October 28, 2021

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Unleash the Tests: The Four-Legged Future of Covid-19 Testing

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This essay, by Sophie Araten, age 15, from Millburn High School in Millburn, N.J., is one of the top 11 winners of The Learning Network’s second annual STEM Writing Contest, for which we received 3,741 entries. You can find the work of all of our student winners here.


Unleash the Tests: The Four-Legged Future of Covid-19 Testing

She’s got pointy ears, a long snout and four strong legs. Meet your new Covid-19 test.

For years dogs have been used to detect bombs and drugs at airports, but our canine friends can also detect certain diseases, such as cancer and Parkinson’s disease, years before the onset of symptoms.

How can they do this? A dog’s nose has between 125 and 300 million scent glands, compared to a human nose, which only has about five million. As a result, a dog’s sense of smell can be up to 100,000 times more sensitive than a human’s. If there were a juicy steak 10 miles away, your dog’s nose could find it. So, when diseases cause people to emit slightly different odors, dogs can detect them.

With Covid-19 occupying the minds of scientists around the world, it was only a matter of time before researchers put dogs to the test to see if they could sniff out the novel coronavirus. Lucky for us, they can. Indeed, researchers have started to train dogs to detect Covid-19 in human sweat samples, and many countries are looking to dogs for cheap, reliable and rapid testing.

It is believed that dogs can recognize a scent produced by volatile organic compounds generated by catabolites, substances produced during replication of the Covid-19 virus. Catabolites exit the body in the form of sweat, which then carries a scent that dogs can detect and be trained to identify.

Dogs in recent trials could pick up the scent of Covid-19 in asymptomatic carriers, and many could even detect Covid-19 earlier than a PCR test could. As Cynthia Otto, the director of the Penn Vet Working Dog Center at the University of Pennsylvania School of Veterinary Medicine, explained to me in an interview: “PCR identifies the RNA associated with the virus. It requires sufficient virus to capture that signal. The dogs pick up the odor of the person’s response to infection. That response could be activated before the virus is in sufficient numbers in the sample collected.”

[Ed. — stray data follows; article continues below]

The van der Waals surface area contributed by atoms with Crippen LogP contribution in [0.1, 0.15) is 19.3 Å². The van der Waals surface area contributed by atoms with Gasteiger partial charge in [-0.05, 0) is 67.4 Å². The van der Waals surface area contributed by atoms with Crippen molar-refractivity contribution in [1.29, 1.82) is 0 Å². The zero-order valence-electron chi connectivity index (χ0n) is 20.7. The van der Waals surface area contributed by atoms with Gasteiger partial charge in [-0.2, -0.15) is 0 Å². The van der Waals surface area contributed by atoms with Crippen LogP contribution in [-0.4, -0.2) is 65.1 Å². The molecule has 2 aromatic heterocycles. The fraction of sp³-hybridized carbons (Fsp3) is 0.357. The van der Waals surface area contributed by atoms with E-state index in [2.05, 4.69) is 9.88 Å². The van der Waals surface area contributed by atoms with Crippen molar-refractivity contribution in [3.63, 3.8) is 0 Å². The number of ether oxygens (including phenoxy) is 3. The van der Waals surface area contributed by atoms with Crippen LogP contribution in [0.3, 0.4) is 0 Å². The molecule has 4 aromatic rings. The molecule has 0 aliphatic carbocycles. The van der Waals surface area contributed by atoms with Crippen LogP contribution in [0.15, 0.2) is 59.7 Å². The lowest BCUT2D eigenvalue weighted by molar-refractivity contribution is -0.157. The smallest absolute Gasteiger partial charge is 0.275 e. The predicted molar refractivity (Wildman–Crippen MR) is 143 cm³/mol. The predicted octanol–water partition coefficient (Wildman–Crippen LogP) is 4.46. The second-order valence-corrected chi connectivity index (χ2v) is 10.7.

Another drawback of PCR testing is its speed, often taking several days to get results back. In contrast, dogs could screen hundreds of people in a matter of minutes in busy places such as airports and sports stadiums. Beyond their speed, dogs are also accurate, with the ability to identify positive samples about 95 percent of the time and with a false negativity rate of around one percent in trials. Dr. Otto worries, however, that “If a dog is trained but inadvertently does not actually recognize Covid, then use of this dog would result in false negatives, which would provide inaccurate information and could result in greater spread.”

For this reason, Dr. Otto suggests that “Dogs potentially could be used for screening, rather than diagnosis,” which would allow for “rapid identification of people who need further testing.”

Either way, there is great potential for dogs to help control the pandemic. These inexpensive and quick canine testers could help us get back to a pre-Covid normal.

Works Cited

Hunt, Katie. “Dogs Can be Trained to Detect Covid-19 by Sniffing Human Sweat, Study Suggests.” CNN, 10 Dec. 2020.

Lee, Jack. “New Coronavirus Tests Promise to be Faster, Cheaper and Easier.” Science News, 31 Aug. 2020.

McNeil Jr., Donald. “Dogs Can Detect Malaria. How Useful Is That?” The New York Times, 25 Nov. 2018.

Moysich, Kirsten. “Can Dogs Smell Cancer? Rosewell Park Cancer Center. 25 Aug. 2020.

Otto, Cynthia. Personal Interview.

Peltier, Elian. “The Nose Needed for This Coronavirus Test Isn’t Yours. It’s a Dog’s.” The New York Times, 23 Sept. 2020.

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